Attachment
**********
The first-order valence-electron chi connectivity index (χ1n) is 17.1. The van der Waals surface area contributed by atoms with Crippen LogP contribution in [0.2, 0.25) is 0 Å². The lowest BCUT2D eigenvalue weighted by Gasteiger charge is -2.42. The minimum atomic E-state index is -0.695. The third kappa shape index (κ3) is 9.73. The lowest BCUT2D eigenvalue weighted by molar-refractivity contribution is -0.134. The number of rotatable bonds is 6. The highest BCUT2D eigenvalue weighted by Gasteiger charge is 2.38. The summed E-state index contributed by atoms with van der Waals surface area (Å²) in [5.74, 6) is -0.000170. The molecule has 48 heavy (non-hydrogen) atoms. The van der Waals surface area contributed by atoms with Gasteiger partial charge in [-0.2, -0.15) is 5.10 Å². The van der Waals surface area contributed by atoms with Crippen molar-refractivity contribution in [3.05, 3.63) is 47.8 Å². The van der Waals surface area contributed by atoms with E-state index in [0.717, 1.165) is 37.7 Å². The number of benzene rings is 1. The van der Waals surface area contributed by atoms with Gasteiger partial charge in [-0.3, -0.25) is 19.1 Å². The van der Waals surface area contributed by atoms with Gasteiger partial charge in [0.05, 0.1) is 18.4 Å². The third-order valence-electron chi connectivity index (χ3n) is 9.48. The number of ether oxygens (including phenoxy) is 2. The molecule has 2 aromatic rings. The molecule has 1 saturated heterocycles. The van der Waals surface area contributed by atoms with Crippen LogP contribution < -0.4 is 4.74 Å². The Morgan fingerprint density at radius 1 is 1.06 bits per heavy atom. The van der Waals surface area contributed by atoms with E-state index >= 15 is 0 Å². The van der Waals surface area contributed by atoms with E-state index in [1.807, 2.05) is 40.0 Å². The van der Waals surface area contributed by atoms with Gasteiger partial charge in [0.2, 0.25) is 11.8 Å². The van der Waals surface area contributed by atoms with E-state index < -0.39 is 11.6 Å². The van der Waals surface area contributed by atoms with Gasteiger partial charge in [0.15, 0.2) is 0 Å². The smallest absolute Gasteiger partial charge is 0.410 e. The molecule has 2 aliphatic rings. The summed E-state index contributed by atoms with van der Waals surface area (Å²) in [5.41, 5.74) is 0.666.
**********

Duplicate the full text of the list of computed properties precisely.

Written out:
The first-order valence-electron chi connectivity index (χ1n) is 17.1. The van der Waals surface area contributed by atoms with Crippen LogP contribution in [0.2, 0.25) is 0 Å². The lowest BCUT2D eigenvalue weighted by Gasteiger charge is -2.42. The minimum atomic E-state index is -0.695. The third kappa shape index (κ3) is 9.73. The lowest BCUT2D eigenvalue weighted by molar-refractivity contribution is -0.134. The number of rotatable bonds is 6. The highest BCUT2D eigenvalue weighted by Gasteiger charge is 2.38. The summed E-state index contributed by atoms with van der Waals surface area (Å²) in [5.74, 6) is -0.000170. The molecule has 48 heavy (non-hydrogen) atoms. The van der Waals surface area contributed by atoms with Gasteiger partial charge in [-0.2, -0.15) is 5.10 Å². The van der Waals surface area contributed by atoms with Crippen molar-refractivity contribution in [3.05, 3.63) is 47.8 Å². The van der Waals surface area contributed by atoms with E-state index in [0.717, 1.165) is 37.7 Å². The number of benzene rings is 1. The van der Waals surface area contributed by atoms with Gasteiger partial charge in [-0.3, -0.25) is 19.1 Å². The van der Waals surface area contributed by atoms with Gasteiger partial charge in [0.05, 0.1) is 18.4 Å². The third-order valence-electron chi connectivity index (χ3n) is 9.48. The number of ether oxygens (including phenoxy) is 2. The molecule has 2 aromatic rings. The molecule has 1 saturated heterocycles. The van der Waals surface area contributed by atoms with Crippen LogP contribution < -0.4 is 4.74 Å². The Morgan fingerprint density at radius 1 is 1.06 bits per heavy atom. The van der Waals surface area contributed by atoms with E-state index >= 15 is 0 Å². The van der Waals surface area contributed by atoms with E-state index in [1.807, 2.05) is 40.0 Å². The van der Waals surface area contributed by atoms with Gasteiger partial charge in [0.2, 0.25) is 11.8 Å². The van der Waals surface area contributed by atoms with E-state index < -0.39 is 11.6 Å². The van der Waals surface area contributed by atoms with Gasteiger partial charge in [0.15, 0.2) is 0 Å². The smallest absolute Gasteiger partial charge is 0.410 e. The molecule has 2 aliphatic rings. The summed E-state index contributed by atoms with van der Waals surface area (Å²) in [5.41, 5.74) is 0.666.